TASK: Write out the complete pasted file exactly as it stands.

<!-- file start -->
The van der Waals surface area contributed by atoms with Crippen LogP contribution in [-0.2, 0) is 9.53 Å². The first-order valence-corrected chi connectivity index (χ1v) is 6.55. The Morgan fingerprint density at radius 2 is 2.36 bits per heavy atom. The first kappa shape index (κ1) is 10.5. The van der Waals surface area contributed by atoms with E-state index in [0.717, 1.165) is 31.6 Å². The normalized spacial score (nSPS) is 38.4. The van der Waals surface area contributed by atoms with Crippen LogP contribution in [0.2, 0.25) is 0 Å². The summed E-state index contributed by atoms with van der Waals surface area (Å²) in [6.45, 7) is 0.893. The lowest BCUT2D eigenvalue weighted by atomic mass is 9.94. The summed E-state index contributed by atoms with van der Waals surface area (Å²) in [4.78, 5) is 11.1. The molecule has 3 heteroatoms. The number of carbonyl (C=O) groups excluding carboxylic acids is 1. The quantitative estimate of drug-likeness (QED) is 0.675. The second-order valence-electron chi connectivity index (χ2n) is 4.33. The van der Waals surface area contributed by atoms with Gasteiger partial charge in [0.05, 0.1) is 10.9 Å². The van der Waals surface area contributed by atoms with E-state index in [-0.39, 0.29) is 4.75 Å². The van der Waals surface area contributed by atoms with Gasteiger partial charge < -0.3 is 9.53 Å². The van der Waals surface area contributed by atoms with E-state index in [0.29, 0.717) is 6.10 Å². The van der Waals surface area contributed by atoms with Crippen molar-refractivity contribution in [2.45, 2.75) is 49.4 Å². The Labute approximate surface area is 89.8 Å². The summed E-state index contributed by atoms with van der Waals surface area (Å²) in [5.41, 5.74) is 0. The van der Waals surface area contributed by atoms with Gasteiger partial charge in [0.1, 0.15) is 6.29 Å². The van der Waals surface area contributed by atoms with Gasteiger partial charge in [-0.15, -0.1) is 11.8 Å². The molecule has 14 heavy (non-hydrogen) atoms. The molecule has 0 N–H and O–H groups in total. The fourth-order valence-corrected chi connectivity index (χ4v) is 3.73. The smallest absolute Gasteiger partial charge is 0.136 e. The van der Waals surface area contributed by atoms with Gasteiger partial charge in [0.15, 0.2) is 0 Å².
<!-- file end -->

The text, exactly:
The van der Waals surface area contributed by atoms with Crippen LogP contribution in [-0.2, 0) is 9.53 Å². The first-order valence-corrected chi connectivity index (χ1v) is 6.55. The Morgan fingerprint density at radius 2 is 2.36 bits per heavy atom. The first kappa shape index (κ1) is 10.5. The van der Waals surface area contributed by atoms with E-state index in [0.717, 1.165) is 31.6 Å². The normalized spacial score (nSPS) is 38.4. The van der Waals surface area contributed by atoms with Crippen LogP contribution in [0.2, 0.25) is 0 Å². The summed E-state index contributed by atoms with van der Waals surface area (Å²) in [6.45, 7) is 0.893. The lowest BCUT2D eigenvalue weighted by atomic mass is 9.94. The summed E-state index contributed by atoms with van der Waals surface area (Å²) in [4.78, 5) is 11.1. The molecule has 3 heteroatoms. The number of carbonyl (C=O) groups excluding carboxylic acids is 1. The quantitative estimate of drug-likeness (QED) is 0.675. The second-order valence-electron chi connectivity index (χ2n) is 4.33. The van der Waals surface area contributed by atoms with Gasteiger partial charge in [0.05, 0.1) is 10.9 Å². The van der Waals surface area contributed by atoms with E-state index in [-0.39, 0.29) is 4.75 Å². The van der Waals surface area contributed by atoms with Gasteiger partial charge < -0.3 is 9.53 Å². The van der Waals surface area contributed by atoms with E-state index in [0.29, 0.717) is 6.10 Å². The van der Waals surface area contributed by atoms with Crippen molar-refractivity contribution in [2.45, 2.75) is 49.4 Å². The Labute approximate surface area is 89.8 Å². The summed E-state index contributed by atoms with van der Waals surface area (Å²) in [5.41, 5.74) is 0. The van der Waals surface area contributed by atoms with Gasteiger partial charge in [0.1, 0.15) is 6.29 Å². The van der Waals surface area contributed by atoms with Gasteiger partial charge in [-0.15, -0.1) is 11.8 Å². The molecule has 14 heavy (non-hydrogen) atoms. The molecule has 0 N–H and O–H groups in total. The fourth-order valence-corrected chi connectivity index (χ4v) is 3.73. The smallest absolute Gasteiger partial charge is 0.136 e. The van der Waals surface area contributed by atoms with Gasteiger partial charge in [0.15, 0.2) is 0 Å².